REVIEW: Death Cab for Cutie back after 4-year hiatus


kintsugiKintsugi is proof Death Cab for Cutie is still relevant. The band was at the height of its powers in 2005 with grunge baby Ben Gibbard’s creative energies pouring off him in a thousand directions (in addition to Death Cab, Gibbard was one half of The Postal Service, a wildly successful indie pop band with Jimmy Tamborello of Dntel and Headset). I can’t count the number of times I’ve listened to Death Cab’s 2005 hit album Plans. The intro to Marching Bands of Manhattan takes me back to my $1 PBR days in Florida.

Here’s what makes them unique: Death Cab’s a cult band with mainstream appeal, and they’re the rare example of an act that wasn’t chasing overnight success. Major record labels flirted with the group for several years before their 2003 album Transaltlanticism started popping up in movies and TV shows (remember The O.C.?). Until then, Death Cab had politely rejected mainstream labels. Transaltlanticism made it clear they’d reached “major label” status, and they inked with Atlantic Records in 2005.

Plans came out that year — an album that will likely live on as their most important work. The first two singles — Soul Meets Body and Crooked Teeth — climbed into the top ten on the U.S. Billboard Alternative Songs chart, and I Will Follow You Into the Dark would ultimately become the band’s best-selling single to date.

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What of this new album? The word Kintsugi means “golden joinery” or “golden repair” in Japanese. It’s a reference to the process of fixing broken ceramics with a mixture of powdered gold. Items fixed with powdered gold show off old scars and cracks rather than trying to hide them. They’re badges of honor not unlike the crow’s feet at the corners of Gibbard’s eyes.

I’m having trouble picking my favorite on the album. There’s the catchy Little Wanderer, the weighty and atmospheric Binary Sea and the album’s first single Black Sun, which builds into a rocking, old-school crescendo starting around 2:20. All three are worth starring on Spotify.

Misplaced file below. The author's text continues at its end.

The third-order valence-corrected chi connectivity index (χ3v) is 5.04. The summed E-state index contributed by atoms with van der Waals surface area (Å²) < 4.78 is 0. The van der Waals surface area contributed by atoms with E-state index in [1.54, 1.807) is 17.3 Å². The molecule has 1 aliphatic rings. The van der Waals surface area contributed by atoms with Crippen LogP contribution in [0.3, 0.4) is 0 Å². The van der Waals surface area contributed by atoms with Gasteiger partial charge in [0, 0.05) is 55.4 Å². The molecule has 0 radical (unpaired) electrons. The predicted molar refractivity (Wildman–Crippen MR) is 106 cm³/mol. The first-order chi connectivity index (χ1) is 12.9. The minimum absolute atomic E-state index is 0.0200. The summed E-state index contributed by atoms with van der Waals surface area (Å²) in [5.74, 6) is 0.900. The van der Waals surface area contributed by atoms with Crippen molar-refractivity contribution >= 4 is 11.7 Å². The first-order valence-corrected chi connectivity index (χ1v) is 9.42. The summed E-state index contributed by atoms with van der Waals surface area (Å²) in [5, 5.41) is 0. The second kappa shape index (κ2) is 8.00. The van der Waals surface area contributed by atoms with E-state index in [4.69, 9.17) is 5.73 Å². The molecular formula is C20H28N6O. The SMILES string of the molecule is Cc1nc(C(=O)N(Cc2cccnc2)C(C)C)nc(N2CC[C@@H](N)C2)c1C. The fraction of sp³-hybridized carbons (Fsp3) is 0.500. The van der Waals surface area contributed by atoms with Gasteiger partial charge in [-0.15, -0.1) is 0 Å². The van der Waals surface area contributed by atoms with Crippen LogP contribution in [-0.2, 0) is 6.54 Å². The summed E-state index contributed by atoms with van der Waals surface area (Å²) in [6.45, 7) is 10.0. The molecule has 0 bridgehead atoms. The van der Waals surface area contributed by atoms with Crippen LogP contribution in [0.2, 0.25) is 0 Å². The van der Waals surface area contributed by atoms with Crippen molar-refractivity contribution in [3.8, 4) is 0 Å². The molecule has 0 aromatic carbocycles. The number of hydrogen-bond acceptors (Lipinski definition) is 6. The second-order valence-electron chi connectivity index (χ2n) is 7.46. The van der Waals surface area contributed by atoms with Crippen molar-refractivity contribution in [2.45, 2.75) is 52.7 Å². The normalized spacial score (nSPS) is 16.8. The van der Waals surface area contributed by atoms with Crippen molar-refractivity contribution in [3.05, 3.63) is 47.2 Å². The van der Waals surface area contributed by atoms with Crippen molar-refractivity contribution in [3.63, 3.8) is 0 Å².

The big question is where does Death Cab go from here? The band’s been together for 18 years, and we learned two years ago that guitarist Chris Walla was leaving to do his own thing. Walla was however involved with Kintsugi from start to finish. His riffs have been a key part of the band’s distinctive sound since Day 1, and they’re present on tracks like Little Wanderer and Good Help (Is So Hard To Find).

In some ways, Death Cab suffers from what I call the Blink-182 problem… They’re an aging band whose style appeals to young people (or to aging fans who still like young people’s music). It’s a blessing and a curse. But Death Cab’s latest, Kintsugi (released March 31, 2015), is proof that Death Cab can still write good music.

All in all, Kintsugi’s like welcoming back an old friend after his “experimental phase” chasing peyote-wielding Indians in the American west. They’re older, a bit odder and still a hell of a lot of fun to hang out with (even if you spend most of your time reminiscing).

Check out Kintsugi on Amazon.

Death Cab for Cutie “Kintsugi” Release Date: March 31, 2015.

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